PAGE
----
Countdown to the galactic census: Europe's billion-star surveyor is ready for launch

November 28, 2013
Countdown to the galactic census: Europe's billion-star surveyor is ready for launch
Artist’s impression of Gaia Credit: European Space Agency

On 20 December 2013, Europe's billion-star surveyor is due to be launched into space where it will embark on its mission to create a highly accurate 3D map of our galaxy.

By repeatedly observing a billion with its billion-pixel video camera, the Gaia mission will allow astronomers to determine the origin and evolution of our galaxy while also testing gravity, mapping our inner solar system, and uncovering tens of thousands of previously unseen objects, including asteroids in our , planets around , and supernovae in other galaxies.

The Astrophysics Group in the University of Bristol's School of Physics has received a grant from the UK Space Agency to further develop the data-handling software authored by Dr Mark Taylor to access the data from the Gaia mission.

Gaia will make a comprehensive survey of the positions and motions of thousands of millions of stars across the Galaxy. This is expected to reveal stellar streams indicating how it was assembled, and chemical signatures showing how the stellar populations have changed over its entire history.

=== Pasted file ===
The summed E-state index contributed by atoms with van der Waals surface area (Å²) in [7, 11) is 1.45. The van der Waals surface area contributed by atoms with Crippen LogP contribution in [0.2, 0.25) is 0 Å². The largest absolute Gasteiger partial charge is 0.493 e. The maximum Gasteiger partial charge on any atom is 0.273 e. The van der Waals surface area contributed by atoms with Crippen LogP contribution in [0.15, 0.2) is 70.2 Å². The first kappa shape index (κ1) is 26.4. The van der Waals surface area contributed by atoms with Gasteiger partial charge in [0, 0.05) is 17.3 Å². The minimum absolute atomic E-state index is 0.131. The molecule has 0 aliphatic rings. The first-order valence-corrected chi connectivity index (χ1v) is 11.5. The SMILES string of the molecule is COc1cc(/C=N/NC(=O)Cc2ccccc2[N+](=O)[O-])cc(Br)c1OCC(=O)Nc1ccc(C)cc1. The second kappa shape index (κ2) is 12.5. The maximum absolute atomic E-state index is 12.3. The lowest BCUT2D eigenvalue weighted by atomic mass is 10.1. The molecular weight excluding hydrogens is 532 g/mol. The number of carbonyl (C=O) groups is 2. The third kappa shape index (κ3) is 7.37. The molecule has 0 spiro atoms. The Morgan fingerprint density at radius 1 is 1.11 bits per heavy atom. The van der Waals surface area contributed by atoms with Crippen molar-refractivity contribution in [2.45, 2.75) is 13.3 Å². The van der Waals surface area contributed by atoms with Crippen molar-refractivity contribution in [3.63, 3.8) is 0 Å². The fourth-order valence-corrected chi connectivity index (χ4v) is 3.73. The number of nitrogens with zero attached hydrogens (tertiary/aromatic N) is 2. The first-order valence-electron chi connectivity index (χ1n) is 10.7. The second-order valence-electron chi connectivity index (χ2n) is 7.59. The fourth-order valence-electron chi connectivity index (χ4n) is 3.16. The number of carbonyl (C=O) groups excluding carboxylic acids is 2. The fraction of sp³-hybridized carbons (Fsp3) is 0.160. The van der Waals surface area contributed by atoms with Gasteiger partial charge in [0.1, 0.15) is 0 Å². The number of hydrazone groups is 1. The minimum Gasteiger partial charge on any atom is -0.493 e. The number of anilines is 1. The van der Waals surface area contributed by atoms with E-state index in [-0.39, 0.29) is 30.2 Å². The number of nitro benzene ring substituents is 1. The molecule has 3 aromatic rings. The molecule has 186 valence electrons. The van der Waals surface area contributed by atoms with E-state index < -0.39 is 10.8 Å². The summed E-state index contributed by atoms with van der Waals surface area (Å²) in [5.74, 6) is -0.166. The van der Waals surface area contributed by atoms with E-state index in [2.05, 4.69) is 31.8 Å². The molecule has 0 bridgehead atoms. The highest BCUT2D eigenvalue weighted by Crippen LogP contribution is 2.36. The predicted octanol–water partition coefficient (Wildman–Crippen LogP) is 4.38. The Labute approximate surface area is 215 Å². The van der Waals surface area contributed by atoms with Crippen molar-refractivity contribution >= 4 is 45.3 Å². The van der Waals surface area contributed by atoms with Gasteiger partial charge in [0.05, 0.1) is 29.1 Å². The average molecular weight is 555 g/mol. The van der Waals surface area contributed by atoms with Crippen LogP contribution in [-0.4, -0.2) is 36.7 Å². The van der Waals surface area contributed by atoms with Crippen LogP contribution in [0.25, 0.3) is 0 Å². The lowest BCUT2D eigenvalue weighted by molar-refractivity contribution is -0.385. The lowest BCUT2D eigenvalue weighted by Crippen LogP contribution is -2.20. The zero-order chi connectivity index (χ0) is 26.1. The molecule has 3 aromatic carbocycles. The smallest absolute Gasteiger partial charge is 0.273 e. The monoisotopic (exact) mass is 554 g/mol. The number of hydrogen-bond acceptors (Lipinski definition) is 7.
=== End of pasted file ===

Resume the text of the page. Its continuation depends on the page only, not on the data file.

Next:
Gaia will map the stars from an orbit around the Sun, near a location some 1.5 million km beyond Earth's orbit known as the L2 Lagrangian point. The spacecraft will spin slowly, sweeping its two telescopes across the entire sky and focusing their light simultaneously onto a single digital camera, the largest ever flown in space.

Gaia data will be processed and analysed ready for release to the scientific community and public at six data centres, including one in the UK, operating software developed and tested by a consortium of 400 people across Europe, including some 50 people at six Institutes in the UK (Cambridge, UCL-MSSL, Leicester, Edinburgh, The Open University, STFC RAL Space and Bristol).

Professor Gerry Gilmore, from the University of Cambridge and UK Principal Investigator for Gaia, said: "Gaia will be a revolution in our knowledge of the local Universe. For the first time we will have a fair sample of what is out there, where it is, how it is moving, how unseen (dark) matter is distributed, where and when stars formed and where and when the chemical elements of which we are made were created."

Explore further: Unfolding Gaia

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